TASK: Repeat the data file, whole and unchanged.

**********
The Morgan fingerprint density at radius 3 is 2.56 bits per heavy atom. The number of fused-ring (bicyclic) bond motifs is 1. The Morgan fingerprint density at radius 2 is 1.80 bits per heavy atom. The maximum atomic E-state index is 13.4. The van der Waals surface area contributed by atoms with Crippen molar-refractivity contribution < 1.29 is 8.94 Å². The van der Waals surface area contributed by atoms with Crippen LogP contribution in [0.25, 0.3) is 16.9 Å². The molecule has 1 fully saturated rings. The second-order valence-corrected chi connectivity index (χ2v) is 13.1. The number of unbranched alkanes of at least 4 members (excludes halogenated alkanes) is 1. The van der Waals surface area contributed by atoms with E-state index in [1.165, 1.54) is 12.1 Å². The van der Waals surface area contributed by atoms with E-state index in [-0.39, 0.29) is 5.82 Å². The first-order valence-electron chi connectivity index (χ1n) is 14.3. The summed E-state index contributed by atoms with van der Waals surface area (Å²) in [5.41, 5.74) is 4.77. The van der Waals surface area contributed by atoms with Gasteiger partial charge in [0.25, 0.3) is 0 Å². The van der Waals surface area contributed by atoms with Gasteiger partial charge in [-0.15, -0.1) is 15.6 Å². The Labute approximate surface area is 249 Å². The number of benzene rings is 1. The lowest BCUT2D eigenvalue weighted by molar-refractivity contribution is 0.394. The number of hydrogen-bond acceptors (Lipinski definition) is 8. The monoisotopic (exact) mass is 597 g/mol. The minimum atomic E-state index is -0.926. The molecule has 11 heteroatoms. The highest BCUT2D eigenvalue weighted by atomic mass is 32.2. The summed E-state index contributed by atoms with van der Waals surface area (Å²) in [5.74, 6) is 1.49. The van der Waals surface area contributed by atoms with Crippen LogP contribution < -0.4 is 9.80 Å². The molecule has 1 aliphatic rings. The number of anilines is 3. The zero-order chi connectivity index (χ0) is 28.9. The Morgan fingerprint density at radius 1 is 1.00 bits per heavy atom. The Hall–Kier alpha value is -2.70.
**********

The Morgan fingerprint density at radius 3 is 2.56 bits per heavy atom. The number of fused-ring (bicyclic) bond motifs is 1. The Morgan fingerprint density at radius 2 is 1.80 bits per heavy atom. The maximum atomic E-state index is 13.4. The van der Waals surface area contributed by atoms with Crippen molar-refractivity contribution < 1.29 is 8.94 Å². The van der Waals surface area contributed by atoms with Crippen LogP contribution in [0.25, 0.3) is 16.9 Å². The molecule has 1 fully saturated rings. The second-order valence-corrected chi connectivity index (χ2v) is 13.1. The number of unbranched alkanes of at least 4 members (excludes halogenated alkanes) is 1. The van der Waals surface area contributed by atoms with E-state index in [1.165, 1.54) is 12.1 Å². The van der Waals surface area contributed by atoms with E-state index in [-0.39, 0.29) is 5.82 Å². The first-order valence-electron chi connectivity index (χ1n) is 14.3. The summed E-state index contributed by atoms with van der Waals surface area (Å²) in [5.41, 5.74) is 4.77. The van der Waals surface area contributed by atoms with Gasteiger partial charge in [0.25, 0.3) is 0 Å². The van der Waals surface area contributed by atoms with Gasteiger partial charge in [-0.15, -0.1) is 15.6 Å². The Labute approximate surface area is 249 Å². The number of benzene rings is 1. The lowest BCUT2D eigenvalue weighted by molar-refractivity contribution is 0.394. The number of hydrogen-bond acceptors (Lipinski definition) is 8. The monoisotopic (exact) mass is 597 g/mol. The minimum atomic E-state index is -0.926. The molecule has 11 heteroatoms. The highest BCUT2D eigenvalue weighted by atomic mass is 32.2. The summed E-state index contributed by atoms with van der Waals surface area (Å²) in [5.74, 6) is 1.49. The van der Waals surface area contributed by atoms with Crippen LogP contribution < -0.4 is 9.80 Å². The molecule has 1 aliphatic rings. The number of anilines is 3. The zero-order chi connectivity index (χ0) is 28.9. The Morgan fingerprint density at radius 1 is 1.00 bits per heavy atom. The Hall–Kier alpha value is -2.70.